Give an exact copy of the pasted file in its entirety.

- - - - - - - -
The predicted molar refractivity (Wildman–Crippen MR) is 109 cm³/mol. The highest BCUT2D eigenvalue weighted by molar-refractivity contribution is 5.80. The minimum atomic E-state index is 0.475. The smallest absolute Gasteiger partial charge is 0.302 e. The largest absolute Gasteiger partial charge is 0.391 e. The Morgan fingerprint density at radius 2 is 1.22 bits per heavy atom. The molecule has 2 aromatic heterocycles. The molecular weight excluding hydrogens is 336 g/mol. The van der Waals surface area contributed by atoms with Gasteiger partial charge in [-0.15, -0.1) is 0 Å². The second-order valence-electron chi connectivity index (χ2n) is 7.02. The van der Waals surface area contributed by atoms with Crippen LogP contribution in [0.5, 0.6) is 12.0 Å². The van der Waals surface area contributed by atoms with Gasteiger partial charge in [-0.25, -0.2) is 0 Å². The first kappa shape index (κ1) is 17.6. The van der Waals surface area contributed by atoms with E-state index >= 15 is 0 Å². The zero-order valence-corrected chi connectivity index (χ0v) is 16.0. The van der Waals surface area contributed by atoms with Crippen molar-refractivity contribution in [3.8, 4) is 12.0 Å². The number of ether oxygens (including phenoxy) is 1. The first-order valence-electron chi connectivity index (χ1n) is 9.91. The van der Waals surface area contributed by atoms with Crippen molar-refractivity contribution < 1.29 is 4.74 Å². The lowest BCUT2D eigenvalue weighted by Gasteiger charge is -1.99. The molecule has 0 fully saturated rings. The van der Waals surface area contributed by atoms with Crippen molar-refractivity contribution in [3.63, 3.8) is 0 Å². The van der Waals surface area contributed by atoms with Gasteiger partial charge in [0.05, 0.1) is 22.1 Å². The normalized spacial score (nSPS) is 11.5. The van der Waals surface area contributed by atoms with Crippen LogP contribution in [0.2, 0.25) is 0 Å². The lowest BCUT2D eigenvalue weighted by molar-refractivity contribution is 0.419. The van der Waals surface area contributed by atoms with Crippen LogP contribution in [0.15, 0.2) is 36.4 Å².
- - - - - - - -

The predicted molar refractivity (Wildman–Crippen MR) is 109 cm³/mol. The highest BCUT2D eigenvalue weighted by molar-refractivity contribution is 5.80. The minimum atomic E-state index is 0.475. The smallest absolute Gasteiger partial charge is 0.302 e. The largest absolute Gasteiger partial charge is 0.391 e. The Morgan fingerprint density at radius 2 is 1.22 bits per heavy atom. The molecule has 2 aromatic heterocycles. The molecular weight excluding hydrogens is 336 g/mol. The van der Waals surface area contributed by atoms with Gasteiger partial charge in [-0.15, -0.1) is 0 Å². The second-order valence-electron chi connectivity index (χ2n) is 7.02. The van der Waals surface area contributed by atoms with Crippen LogP contribution in [0.5, 0.6) is 12.0 Å². The van der Waals surface area contributed by atoms with Gasteiger partial charge in [-0.25, -0.2) is 0 Å². The first kappa shape index (κ1) is 17.6. The van der Waals surface area contributed by atoms with E-state index >= 15 is 0 Å². The zero-order valence-corrected chi connectivity index (χ0v) is 16.0. The van der Waals surface area contributed by atoms with Crippen molar-refractivity contribution in [3.8, 4) is 12.0 Å². The number of ether oxygens (including phenoxy) is 1. The first-order valence-electron chi connectivity index (χ1n) is 9.91. The van der Waals surface area contributed by atoms with Crippen molar-refractivity contribution < 1.29 is 4.74 Å². The lowest BCUT2D eigenvalue weighted by Gasteiger charge is -1.99. The molecule has 0 fully saturated rings. The van der Waals surface area contributed by atoms with Crippen molar-refractivity contribution in [3.63, 3.8) is 0 Å². The van der Waals surface area contributed by atoms with Gasteiger partial charge in [0.05, 0.1) is 22.1 Å². The normalized spacial score (nSPS) is 11.5. The van der Waals surface area contributed by atoms with Crippen LogP contribution in [0.2, 0.25) is 0 Å². The lowest BCUT2D eigenvalue weighted by molar-refractivity contribution is 0.419. The van der Waals surface area contributed by atoms with Crippen LogP contribution in [0.15, 0.2) is 36.4 Å².